Whether there’s any truth to that rumour or not, there was a certain cut-price boy-or-girl-about-town bohemian lifestyle to be had, and Gallagher grabbed it with both hands. By ‘91 he was well connected with many Manchester music scene movers and shakers (if not quite aristocracy). Having worked regularly as part of the Inspiral Carpets road crew, he’d travelled widely with them and befriended people like Johnny Marr – an important early champion of Oasis – and Mark Coyle, the Carpets’ sound man who later go on to produce Oasis’s first album.

The point of all this, of course, isn’t to suggest that Noel is hiding some kind of privileged past, as you can do all the above and still be horribly skint. It’s rather to point out that there’s always been something somewhat frustrating about Oasis’s self-imposed we-only-make-proper-songs-on-proper-instruments-for-the-milkman-to-whistle stance, especially when you know what broad musical exposure and taste the elder Gallagher actually has.

In an odd piece of serendipity, at more or less exactly the moment on Friday 28th of August that Noel Gallagher was announcing his departure from Oasis, the presses were rolling out the following day’s Guardian Guide, containing an interview with Jay Z, in which Gallagher’s musical broad-mindedness was discussed.

Referring to the storm in a tea cup surrounding Jay Z’s headlining performance at the 2008 Glastonbury festival, and Gallagher’s petulant complaint that “Sorry, but Jay-Z? Fucking no chance. Glastonbury has a tradition of guitar music. . . I’m not having hip-hop at Glastonbury. It’s wrong.” Jay Z avoided a war of words with the Oasis man, simply electing to hand Gallagher’s ass to him by turning in an all-time festival highlight show, cheekily opening with Oasis’s ‘Wonderwall’:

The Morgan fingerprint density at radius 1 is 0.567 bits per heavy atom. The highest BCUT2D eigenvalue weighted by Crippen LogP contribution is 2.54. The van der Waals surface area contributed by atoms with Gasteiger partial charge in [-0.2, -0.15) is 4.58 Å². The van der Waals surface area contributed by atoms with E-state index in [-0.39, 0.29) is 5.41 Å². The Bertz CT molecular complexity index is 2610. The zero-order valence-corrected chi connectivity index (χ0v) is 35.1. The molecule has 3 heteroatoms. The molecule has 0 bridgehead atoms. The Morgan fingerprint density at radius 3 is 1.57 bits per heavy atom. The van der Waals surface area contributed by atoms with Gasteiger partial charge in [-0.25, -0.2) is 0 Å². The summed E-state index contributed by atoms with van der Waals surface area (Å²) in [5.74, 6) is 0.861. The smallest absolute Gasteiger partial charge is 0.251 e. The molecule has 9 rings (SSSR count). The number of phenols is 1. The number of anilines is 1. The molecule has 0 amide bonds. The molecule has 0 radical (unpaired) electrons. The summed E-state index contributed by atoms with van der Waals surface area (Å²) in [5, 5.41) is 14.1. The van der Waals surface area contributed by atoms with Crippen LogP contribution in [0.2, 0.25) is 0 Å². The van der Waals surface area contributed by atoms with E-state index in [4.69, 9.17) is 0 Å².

Jay Z playing ‘Wonderwall’ at Glastonbury:

Away from the stage, Jay Z simply said that he’d like the opportunity to hook up with Noel and teach him about hip-hop, telling The Guardian this weekend that one of the key records he’d play him would be NWA’s Straight Outta Compton.

Gallagher has no-one but himself to blame for how this all makes him look: uptight, out-of-touch, conservative and backward-looking, next to Jay Z’s gracious magnanimity and open-mindedness. This makes the Jigga’s choice doubly ironic, given that Straight Outta Compton has been cited by Gallagher as his favourite hip hop record. Indeed, as he told Rolling Stone in 1997, it was a drum loop from that LP that formed the basis of early versions of Oasis’s ‘D’You Know What I Mean?’

However, the genuinely exciting prospect of Oasis cranking out their brutalist guitar noise over Dr. Dre beats never saw the light of day, Gallagher later ruefully remarking that: “It’s difficult when you’re in a band with four other people who’ve got no concept of black music, who just can’t see anything further than the Beatles. . . It can get a bit soul-destroying in the studio, you know, trying to play somebody a drum beat from an N.W.A record. And everyone’s just looking at you like you’re fuckin’ speaking French or something.”

Obviously, it’s a fool’s errand to dig through old quotes of wildly successful rock stars looking for consistency, and plainly, Gallagher’s interest in hip-hop is strictly musical. As well as the Glastonbury spat, he’s on record as saying: “I despise hip hop. Loathe it. Eminem is an idiot and I find 50 Cent the most distasteful character I have ever crossed in my life . . . I just don’t like the dragging women around on dog leads and all that stuff.”

While a disapproval of the more crassly sexist aspects of hip-hop culture is far from a bad thing, both that quote and the Glastonbury outburst delimit what has always constrained Gallagher creatively: a sort of mono-cultural outlook that treats straightforward blokes-with-guitars pop rock as “proper” and everything else as somehow fringe and perhaps best avoided.